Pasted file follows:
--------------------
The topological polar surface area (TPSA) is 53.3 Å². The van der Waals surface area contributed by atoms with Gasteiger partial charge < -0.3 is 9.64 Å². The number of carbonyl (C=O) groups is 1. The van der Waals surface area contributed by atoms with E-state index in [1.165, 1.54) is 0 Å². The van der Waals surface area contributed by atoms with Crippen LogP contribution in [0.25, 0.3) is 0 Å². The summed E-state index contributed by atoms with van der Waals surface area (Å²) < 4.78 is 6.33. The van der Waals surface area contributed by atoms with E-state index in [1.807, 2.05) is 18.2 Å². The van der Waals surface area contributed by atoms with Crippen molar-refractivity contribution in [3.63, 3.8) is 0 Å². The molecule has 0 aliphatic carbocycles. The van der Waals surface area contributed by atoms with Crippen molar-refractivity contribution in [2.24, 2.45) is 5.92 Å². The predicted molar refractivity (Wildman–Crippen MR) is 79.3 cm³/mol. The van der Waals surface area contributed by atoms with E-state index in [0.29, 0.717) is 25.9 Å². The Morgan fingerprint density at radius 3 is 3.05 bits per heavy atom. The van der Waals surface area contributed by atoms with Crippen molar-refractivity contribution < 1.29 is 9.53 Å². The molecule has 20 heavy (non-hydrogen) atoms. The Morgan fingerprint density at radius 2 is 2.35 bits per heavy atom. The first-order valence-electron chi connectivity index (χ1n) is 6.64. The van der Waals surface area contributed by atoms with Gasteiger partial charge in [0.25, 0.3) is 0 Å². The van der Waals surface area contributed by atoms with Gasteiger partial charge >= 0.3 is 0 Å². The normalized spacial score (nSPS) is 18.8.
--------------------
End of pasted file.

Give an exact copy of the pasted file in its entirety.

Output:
The topological polar surface area (TPSA) is 53.3 Å². The van der Waals surface area contributed by atoms with Gasteiger partial charge < -0.3 is 9.64 Å². The number of carbonyl (C=O) groups is 1. The van der Waals surface area contributed by atoms with E-state index in [1.165, 1.54) is 0 Å². The van der Waals surface area contributed by atoms with Crippen LogP contribution in [0.25, 0.3) is 0 Å². The summed E-state index contributed by atoms with van der Waals surface area (Å²) < 4.78 is 6.33. The van der Waals surface area contributed by atoms with E-state index in [1.807, 2.05) is 18.2 Å². The van der Waals surface area contributed by atoms with Crippen molar-refractivity contribution in [3.63, 3.8) is 0 Å². The molecule has 0 aliphatic carbocycles. The van der Waals surface area contributed by atoms with Crippen molar-refractivity contribution in [2.24, 2.45) is 5.92 Å². The predicted molar refractivity (Wildman–Crippen MR) is 79.3 cm³/mol. The van der Waals surface area contributed by atoms with E-state index in [0.29, 0.717) is 25.9 Å². The Morgan fingerprint density at radius 3 is 3.05 bits per heavy atom. The van der Waals surface area contributed by atoms with Crippen molar-refractivity contribution < 1.29 is 9.53 Å². The molecule has 20 heavy (non-hydrogen) atoms. The Morgan fingerprint density at radius 2 is 2.35 bits per heavy atom. The first-order valence-electron chi connectivity index (χ1n) is 6.64. The van der Waals surface area contributed by atoms with Gasteiger partial charge in [0.25, 0.3) is 0 Å². The van der Waals surface area contributed by atoms with Gasteiger partial charge >= 0.3 is 0 Å². The normalized spacial score (nSPS) is 18.8.